Greyhound Lines

From what I remember Sal P the first used to spend an inordinate amount of time neckin’ on them while The Moldy Peaches titled their paen to movement ‘I ride a greyhound bus’. Sleek lined in their 50s heyday and offering one of the cheapest ways possible of crossing a continent, it’s small wonder that a greyhound bus might appeal to a provincial British reader/listener used to a bus service with a 20 mile range.

No stranger to the road, and romanticising the road, himself in songs like ‘Forget Marie’-
I’m standing on the corner with a raggedi-old suitcase by my side/
Waiting for the Greyhound bus to come along so I can hook a ride – Lee Hazlewood warns of the danger of too much ‘coffee and eggs’ in Greyhound bus Depot when he sings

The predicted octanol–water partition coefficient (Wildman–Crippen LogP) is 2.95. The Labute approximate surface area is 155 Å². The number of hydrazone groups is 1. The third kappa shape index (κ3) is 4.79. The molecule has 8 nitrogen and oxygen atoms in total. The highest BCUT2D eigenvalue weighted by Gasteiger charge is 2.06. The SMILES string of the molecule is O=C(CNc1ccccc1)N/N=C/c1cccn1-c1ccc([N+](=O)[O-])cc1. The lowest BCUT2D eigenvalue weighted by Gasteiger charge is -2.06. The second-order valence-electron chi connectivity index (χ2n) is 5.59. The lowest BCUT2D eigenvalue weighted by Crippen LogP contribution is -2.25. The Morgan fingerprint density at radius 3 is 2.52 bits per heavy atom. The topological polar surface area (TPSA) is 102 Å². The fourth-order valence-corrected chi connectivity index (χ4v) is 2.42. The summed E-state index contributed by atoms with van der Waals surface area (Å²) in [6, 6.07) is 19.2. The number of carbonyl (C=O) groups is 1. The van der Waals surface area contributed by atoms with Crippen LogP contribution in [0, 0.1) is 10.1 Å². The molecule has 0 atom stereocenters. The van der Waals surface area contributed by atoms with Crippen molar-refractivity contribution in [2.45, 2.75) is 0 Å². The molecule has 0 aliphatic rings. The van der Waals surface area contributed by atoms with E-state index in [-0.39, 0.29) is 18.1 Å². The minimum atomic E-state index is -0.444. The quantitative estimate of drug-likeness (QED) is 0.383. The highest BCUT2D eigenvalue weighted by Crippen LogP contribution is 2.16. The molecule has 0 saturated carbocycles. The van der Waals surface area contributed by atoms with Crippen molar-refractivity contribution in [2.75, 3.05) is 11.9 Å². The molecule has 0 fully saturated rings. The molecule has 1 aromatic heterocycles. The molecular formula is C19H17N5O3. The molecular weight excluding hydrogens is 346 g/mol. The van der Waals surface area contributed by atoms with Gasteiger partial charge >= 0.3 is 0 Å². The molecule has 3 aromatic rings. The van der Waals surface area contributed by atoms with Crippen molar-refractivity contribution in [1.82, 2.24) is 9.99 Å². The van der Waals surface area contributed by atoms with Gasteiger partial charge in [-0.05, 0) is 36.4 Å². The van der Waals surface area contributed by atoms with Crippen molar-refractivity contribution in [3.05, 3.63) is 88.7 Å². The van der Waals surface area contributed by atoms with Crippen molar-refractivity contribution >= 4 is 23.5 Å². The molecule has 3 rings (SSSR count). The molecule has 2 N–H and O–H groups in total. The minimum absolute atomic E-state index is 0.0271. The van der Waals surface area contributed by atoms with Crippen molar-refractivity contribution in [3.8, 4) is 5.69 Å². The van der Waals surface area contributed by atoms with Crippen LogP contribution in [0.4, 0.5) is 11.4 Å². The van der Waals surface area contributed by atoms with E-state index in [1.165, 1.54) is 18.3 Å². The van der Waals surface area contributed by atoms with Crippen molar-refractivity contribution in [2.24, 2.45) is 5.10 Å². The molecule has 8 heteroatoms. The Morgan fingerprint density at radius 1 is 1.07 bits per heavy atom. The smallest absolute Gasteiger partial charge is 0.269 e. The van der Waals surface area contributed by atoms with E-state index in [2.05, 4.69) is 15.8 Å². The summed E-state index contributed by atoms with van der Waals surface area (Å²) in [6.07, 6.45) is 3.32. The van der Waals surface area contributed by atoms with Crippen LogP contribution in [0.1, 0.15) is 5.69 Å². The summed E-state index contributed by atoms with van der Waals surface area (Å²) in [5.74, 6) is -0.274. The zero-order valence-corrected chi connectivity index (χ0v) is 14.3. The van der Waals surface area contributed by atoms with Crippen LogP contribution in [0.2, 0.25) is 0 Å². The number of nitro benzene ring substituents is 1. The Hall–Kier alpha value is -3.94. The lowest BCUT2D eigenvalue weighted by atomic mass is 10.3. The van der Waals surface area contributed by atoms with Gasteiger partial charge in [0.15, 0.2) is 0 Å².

The Loneliest place in the world I know

Is four-o-clock in the morning

In a Greyhound bus depot.


Robert Rossen’s 1961 film The Hustler fleshes out these words when Paul Newman’s ‘Fast’ Eddie Felson stashes his belongings at a depot and meets limpy alcoholic bore Sarah Packard drinking coffee in the cafeteria.

And yet an altogether more damning demystification of the Greyhound lines is offered by a cursory glance at wikipedia: the company is now owned by the First Group, the same company that run oyster-card-less local market crawlers throughout the UK’s shit bits.

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